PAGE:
Retrospective Review of Free Anterolateral Thigh Flaps for Limb Salvage in Severely Injured High-Voltage Electrical Burn Patients

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High-voltage electrical injuries usually cause extensive and devastating damages to the extremities. Timely and effective coverage of the wounds to maximally preserve the viable tissue is important for salvage and the ultimate functional outcome of the involved extremities. In this study, free anterolateral thigh flaps with a single-perforator pedicle were conducted to maximize tissue salvage and decrease late skeletal and neuromuscular complications of the involved extremities injured by high-voltage electricity.


From June 2012 to December 2015, 12 patients with high-voltage electrical injuries on the extremities were recruited. After primary or secondary debridement, free anterolateral thigh flaps with a single-perforator pedicle were used for limb salvage. Patients' clinical records, including etiology, sex, age, perforator type, defect location, duration before admission, defect and flap size, timing of reconstruction, and complications, were extracted and analyzed.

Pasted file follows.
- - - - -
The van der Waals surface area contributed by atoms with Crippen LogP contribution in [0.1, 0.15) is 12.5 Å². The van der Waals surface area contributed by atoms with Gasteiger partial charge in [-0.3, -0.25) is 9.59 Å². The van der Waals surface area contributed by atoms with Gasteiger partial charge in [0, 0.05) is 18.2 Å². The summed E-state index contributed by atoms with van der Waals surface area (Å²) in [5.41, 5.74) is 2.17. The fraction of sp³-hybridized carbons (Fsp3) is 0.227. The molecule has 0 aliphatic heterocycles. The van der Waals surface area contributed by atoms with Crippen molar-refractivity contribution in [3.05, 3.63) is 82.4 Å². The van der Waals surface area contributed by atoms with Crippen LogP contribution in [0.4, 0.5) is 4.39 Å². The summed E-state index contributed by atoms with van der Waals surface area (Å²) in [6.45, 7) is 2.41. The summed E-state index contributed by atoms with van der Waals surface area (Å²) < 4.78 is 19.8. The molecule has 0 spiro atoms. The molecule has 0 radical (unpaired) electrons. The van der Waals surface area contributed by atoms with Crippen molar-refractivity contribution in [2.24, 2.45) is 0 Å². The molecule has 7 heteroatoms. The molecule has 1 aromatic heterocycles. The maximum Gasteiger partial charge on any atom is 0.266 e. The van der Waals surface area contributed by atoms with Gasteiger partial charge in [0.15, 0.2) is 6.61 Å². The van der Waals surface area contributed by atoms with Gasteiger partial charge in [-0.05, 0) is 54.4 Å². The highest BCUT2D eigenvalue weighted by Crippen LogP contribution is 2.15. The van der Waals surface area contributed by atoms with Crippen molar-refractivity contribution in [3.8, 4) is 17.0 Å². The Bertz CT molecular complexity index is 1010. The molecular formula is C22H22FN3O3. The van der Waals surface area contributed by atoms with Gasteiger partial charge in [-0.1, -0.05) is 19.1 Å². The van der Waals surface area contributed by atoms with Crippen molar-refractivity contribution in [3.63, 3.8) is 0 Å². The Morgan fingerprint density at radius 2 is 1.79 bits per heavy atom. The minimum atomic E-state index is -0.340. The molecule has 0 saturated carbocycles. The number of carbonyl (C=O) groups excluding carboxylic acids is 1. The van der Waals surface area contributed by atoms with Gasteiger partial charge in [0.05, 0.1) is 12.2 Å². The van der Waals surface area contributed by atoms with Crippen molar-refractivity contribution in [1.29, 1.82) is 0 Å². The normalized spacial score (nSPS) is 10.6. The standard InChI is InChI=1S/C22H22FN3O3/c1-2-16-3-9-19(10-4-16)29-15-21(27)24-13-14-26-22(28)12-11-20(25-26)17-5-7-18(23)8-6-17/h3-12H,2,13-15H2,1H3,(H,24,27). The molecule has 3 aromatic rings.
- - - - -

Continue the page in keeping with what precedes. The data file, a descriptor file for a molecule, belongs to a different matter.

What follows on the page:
All patients were followed up ranging from 10 to 25 months, with an average follow-up of 15.9 months. Free anterolateral thigh flap with a single-perforator pedicle was performed for 12 consecutive patients with high-voltage electrical injuries. The mean time taken before the transplantation of the flap was 5.25 days, with a range from 2 to 8 days. The average size of the resultant defects after debridement was 187.0 cm2 (84–350 cm2), the average size of the flaps was 265.3 cm2 (119–448 cm2), and the average time of the surgical operation was 314.6 minutes (260–355 minutes). All flaps healed uneventfully without associated complications. No weakness of the donor thigh was observed in all cases.


Free anterolateral thigh flaps with a single-perforator pedicle were an effective and reliable therapeutic intervention for the management of severe high-voltage electrical injuries on the extremities.

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